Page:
Carmaker Unveils Revamped Elantra

2009 Hyundai Elantra

Hyundai is enjoying good times — and no wonder.

Here’s a company that offers well-built, well-appointed, economical cars and SUVs for not a lot of money, at a time when most of us are looking for the most for our hard-earned bucks.

And that extends to some new models that you might not have heard of.

Hyundai recently introduced the all-new Veracruz large crossover, which is intended to do serious damage to the sales of Honda Pilot and Toyota Highlander.

The Veracruz, with prices ranging from around $27,000 to $35,000, is prompting comparisons with far more expensive crossovers — namely, the Lexus RX350. Some magazines have said it at least equals the Lexus in styling, content, value and quality.

It has three-tiered headlights, a sculpted bumper and an interesting grille that includes a curved portion that houses the Hyundai “Flying H” logo. Its roofline is not unlike the one found on the Infiniti FX series of crossovers.

Standard equipment includes electronic all-wheel drive; proximity key; rain sensing wipers; mirrors mounted on adjustable pedals; full power everything; an audio system that includes an AM/FM, XM Satellite radio, CD and an MP3 player; a 260-horsepower 3.8-liter V-6 (rated at 17 mpg city and 24-highway); heated power side mirrors; and side curtain bags.

Another new model is the Azera GLS, an entry-level variant of the popular mid-size sedan that starts at $24,235 with a five-speed transmission and a 3.3-liter V-6 that is rated at 21/28. New this year for Azera for 2008 is a standard XM satellite radio.

The Elantra also was all new last year. For 2008, electronic stability control is standard in SE trim, and brake assist has been added to the standard ABS system for the SE model. A tire pressure monitoring system is standard on all models, and the Elantra SE premium plus Leaher Package replaces the Elantra Limited model. If you want a nice surprise, check out the new 2007 Elantra. This is a car that lists for between $13,395 and $16,895, and is better equipped than some cars selling for about half as much more. It has front and rear side curtain air bags, adjustable head restraints, full-power equipment, remote keyless-entry system, tilt steering wheel, rear center armrest with cup holders, center console with two-tier storage compartment, and more.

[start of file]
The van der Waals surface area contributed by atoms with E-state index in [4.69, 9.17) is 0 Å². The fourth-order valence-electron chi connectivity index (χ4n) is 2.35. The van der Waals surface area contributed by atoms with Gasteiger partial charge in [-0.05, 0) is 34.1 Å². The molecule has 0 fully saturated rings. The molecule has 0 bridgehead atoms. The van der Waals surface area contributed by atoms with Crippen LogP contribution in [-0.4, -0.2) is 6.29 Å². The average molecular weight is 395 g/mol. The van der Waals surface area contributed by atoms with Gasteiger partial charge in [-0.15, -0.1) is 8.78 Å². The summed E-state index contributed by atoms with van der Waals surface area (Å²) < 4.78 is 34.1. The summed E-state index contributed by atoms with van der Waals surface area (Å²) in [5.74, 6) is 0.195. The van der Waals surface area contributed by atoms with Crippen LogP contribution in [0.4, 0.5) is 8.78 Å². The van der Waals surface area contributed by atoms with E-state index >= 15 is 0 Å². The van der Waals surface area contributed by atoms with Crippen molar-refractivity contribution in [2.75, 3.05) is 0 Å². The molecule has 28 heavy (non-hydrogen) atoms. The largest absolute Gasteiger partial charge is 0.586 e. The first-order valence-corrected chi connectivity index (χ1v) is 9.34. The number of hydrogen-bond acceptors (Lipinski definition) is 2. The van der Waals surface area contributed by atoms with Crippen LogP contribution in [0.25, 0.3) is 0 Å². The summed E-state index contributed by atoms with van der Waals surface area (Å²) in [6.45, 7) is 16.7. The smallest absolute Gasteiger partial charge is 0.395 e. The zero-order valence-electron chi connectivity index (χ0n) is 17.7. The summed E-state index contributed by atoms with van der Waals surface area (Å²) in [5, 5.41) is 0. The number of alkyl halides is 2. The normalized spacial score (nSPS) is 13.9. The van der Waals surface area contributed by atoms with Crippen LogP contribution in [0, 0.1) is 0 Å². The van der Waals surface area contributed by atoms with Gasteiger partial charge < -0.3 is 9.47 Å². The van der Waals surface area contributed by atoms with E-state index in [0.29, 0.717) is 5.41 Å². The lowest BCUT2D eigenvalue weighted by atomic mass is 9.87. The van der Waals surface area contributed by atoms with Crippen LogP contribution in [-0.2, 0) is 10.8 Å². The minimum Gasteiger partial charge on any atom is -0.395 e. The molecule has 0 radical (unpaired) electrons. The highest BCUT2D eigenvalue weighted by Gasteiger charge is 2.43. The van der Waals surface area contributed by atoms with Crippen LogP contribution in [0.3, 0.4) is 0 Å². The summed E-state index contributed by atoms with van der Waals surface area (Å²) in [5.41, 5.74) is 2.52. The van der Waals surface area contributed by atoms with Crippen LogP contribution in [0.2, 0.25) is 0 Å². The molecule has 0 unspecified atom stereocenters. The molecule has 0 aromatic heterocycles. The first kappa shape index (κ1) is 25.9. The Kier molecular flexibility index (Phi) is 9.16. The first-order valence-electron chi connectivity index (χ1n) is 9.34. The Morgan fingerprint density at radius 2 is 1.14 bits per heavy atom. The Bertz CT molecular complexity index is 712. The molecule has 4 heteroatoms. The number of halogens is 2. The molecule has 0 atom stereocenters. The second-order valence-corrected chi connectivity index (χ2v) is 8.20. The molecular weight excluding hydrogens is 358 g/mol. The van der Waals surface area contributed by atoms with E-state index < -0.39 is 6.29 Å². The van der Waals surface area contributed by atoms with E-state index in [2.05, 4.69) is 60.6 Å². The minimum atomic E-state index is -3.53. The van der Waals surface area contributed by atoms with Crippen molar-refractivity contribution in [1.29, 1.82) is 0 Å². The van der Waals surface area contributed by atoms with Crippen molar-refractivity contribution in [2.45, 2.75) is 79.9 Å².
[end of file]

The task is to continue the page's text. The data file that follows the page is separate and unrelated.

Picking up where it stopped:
It’s got so much interior volume that the federal government places it in a class size above the Toyota Corolla and Honda Civic — there’s more interior volume than you’ll find in Acura’s TL entry-level luxury car.

And don’t think you get all this in a “Plain Jane” car. The new Elantra is curvaceous, not flat and angular as some compact cars seem to be. It’s got a flowing character line along each of its flanks and an aggressive-looking grille. Inside you’ll find interiors with two-toned themes and touches of aluminum trim.

Power comes from a 2.0-liter, 132-horsepower four-cylinder engine with mileage ratings of 28 mpg in the city and 36 on the highway. Prices range from $13,395 to $17,845.

Another star of Hyundai’s lineup this year is the 2008 Hyundai Santa Fe small crossover, which was new last year.

For 2008, the power tilt and slide sunroof has been made standard on the Limited trim level, the LG navigation system will be available on the Limited staring in the first quarter of 2008, and premium seat cloth is now standard on the SE. A 605-watt Infinitiy Logic 7 CD changer audio system with 10 speakers is now standard on the Limited.

The Santa Fe has several competitive advantages: It offers a third-row seat, which is a big deal for shoppers these days; two transmissions and two engine choices — both are V-6s: a 2.7-liter, 185-horsepower version (rated at 21 mpg city/26 highway) and a 242-horsepower model (rated at 19/24); and, of course, a 10 year/100,000 mile warranty.

It also comes with a full complement of safety equipment, including electronic stability control, anti-whiplash active head restraints and six air bags, including side air curtains.

Wednesday, April 16, 2008
By Don Hammonds, Pittsburgh Post-Gazette

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